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Publié le 26 février 2015
Par Mathilde Mouton, Consultante Pôle Eau et Milieux Aquatiques

Water sustainability in arid countries : the case of Abu Dhabi

On January 22, 2015, Mathilde Mouton attended the International Water Summit in Abu Dhabi as one of the speakers of a workshop organized by la Sorbonne Abu Dhabi around water resource management in the Emirate.

Hosted by the Masdar Institute under the patronage of H.H. General Sheikh Mohammed bin Zayed Al Nahyan, Crown Prince of Abu Dhabi and Deputy Supreme Commander of the UAE Armed Forces, the International Water Summit brought together field experts, academics and business entrepreneurs in order to foster innovation and to encourage collaboration around water sustainability in arid countries.

The workshop was organized in the framework of a research program directed by la Sorbonne Abu Dhabi on the design of a comprehensive legal framework for water resources management in Abu Dhabi. It aimed at opening the discussion over the role of legal instruments in the promotion of efficiency, security, fairness and sustainability in water resource management. Based on Espelia’s experience in water service management, the speech given by Mathilde Mouton aimed at showing how pricing policies could be used to promote water sector environmental, social and financial sustainability in arid countries.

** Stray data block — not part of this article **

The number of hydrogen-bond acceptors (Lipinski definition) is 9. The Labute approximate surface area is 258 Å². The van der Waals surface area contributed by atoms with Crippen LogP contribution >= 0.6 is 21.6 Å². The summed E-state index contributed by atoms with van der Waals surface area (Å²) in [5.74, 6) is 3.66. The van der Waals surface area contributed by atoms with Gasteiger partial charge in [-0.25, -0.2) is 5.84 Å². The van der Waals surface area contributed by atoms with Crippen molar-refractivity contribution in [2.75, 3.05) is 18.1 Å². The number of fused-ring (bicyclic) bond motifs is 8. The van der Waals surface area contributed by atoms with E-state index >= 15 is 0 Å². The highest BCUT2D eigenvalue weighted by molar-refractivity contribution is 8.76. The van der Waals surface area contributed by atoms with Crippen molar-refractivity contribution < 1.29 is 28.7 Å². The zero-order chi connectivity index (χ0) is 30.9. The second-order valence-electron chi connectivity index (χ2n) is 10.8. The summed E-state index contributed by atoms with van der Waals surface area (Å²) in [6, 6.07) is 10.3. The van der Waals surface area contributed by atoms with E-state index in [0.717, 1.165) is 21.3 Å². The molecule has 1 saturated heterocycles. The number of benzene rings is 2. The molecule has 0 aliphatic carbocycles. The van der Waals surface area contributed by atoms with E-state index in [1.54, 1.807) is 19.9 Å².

As a matter of fact, water consumption in Abu Dhabi has been increasing massively over the last decades, due to population growth, increasing standards of living, economic development and political choices such as agriculture support or greening the desert policies. As shown in the Water resources management Strategy for the Emirate of Abu Dhabi, agriculture is the largest consumer of water in the Emirate, followed by residential uses, with domestic water consumption doubling the rate of many developed countries.

Up to now, rising demands were met by increasing supply capacities, fuelled by cross subsidies and low tariffs. However, these choices have had a significant impact on the quantity and quality of water available. Today, only 18% of groundwater reserves are directly usable, and the Emirate has one of the lowest water scarcity indexes in the world.

In this context, water pricing is increasingly seen as a tool to raise awareness over water scarcity, manage water demand and levy revenues for water utilities, thus promoting sustainability in the water sector.

During her speech, Mathilde Mouton stressed the legal principles guiding the design of water pricing policies, namely the user pays and the polluter pays principles, and showed how these principles could be implemented depending on the objectives followed by the water authority (cost-recovery, sustainability, affordability, etc.).

Eventually, she insisted on the need for water pricing to be included into more integrated water demand management policies, acting simultaneously on technical, financial and legal levers of water demand.

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